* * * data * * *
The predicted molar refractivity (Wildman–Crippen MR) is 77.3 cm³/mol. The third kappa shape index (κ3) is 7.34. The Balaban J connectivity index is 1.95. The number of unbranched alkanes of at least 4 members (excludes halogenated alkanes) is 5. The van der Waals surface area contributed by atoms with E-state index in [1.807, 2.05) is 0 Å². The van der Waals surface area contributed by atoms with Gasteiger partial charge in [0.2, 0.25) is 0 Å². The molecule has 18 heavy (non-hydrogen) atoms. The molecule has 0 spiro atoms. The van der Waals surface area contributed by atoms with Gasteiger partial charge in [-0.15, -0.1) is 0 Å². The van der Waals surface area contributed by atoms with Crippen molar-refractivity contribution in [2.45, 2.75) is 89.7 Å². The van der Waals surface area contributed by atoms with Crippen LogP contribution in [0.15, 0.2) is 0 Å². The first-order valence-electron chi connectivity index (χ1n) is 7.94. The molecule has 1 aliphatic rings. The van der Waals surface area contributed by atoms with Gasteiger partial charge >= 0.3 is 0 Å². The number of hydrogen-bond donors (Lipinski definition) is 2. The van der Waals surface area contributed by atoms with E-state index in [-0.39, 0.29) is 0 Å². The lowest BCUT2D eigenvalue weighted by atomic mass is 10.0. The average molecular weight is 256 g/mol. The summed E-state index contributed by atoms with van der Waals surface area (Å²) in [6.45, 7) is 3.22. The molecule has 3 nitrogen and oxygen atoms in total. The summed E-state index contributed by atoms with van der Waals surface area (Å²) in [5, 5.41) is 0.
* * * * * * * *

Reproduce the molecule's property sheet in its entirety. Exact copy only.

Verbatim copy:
The predicted molar refractivity (Wildman–Crippen MR) is 77.3 cm³/mol. The third kappa shape index (κ3) is 7.34. The Balaban J connectivity index is 1.95. The number of unbranched alkanes of at least 4 members (excludes halogenated alkanes) is 5. The van der Waals surface area contributed by atoms with E-state index in [1.807, 2.05) is 0 Å². The van der Waals surface area contributed by atoms with Gasteiger partial charge in [0.2, 0.25) is 0 Å². The molecule has 18 heavy (non-hydrogen) atoms. The molecule has 0 spiro atoms. The van der Waals surface area contributed by atoms with Gasteiger partial charge in [-0.15, -0.1) is 0 Å². The van der Waals surface area contributed by atoms with Crippen molar-refractivity contribution in [2.45, 2.75) is 89.7 Å². The van der Waals surface area contributed by atoms with Crippen LogP contribution in [0.15, 0.2) is 0 Å². The first-order valence-electron chi connectivity index (χ1n) is 7.94. The molecule has 1 aliphatic rings. The van der Waals surface area contributed by atoms with Gasteiger partial charge >= 0.3 is 0 Å². The number of hydrogen-bond donors (Lipinski definition) is 2. The van der Waals surface area contributed by atoms with E-state index in [-0.39, 0.29) is 0 Å². The lowest BCUT2D eigenvalue weighted by atomic mass is 10.0. The average molecular weight is 256 g/mol. The summed E-state index contributed by atoms with van der Waals surface area (Å²) in [6.45, 7) is 3.22. The molecule has 3 nitrogen and oxygen atoms in total. The summed E-state index contributed by atoms with van der Waals surface area (Å²) in [5, 5.41) is 0.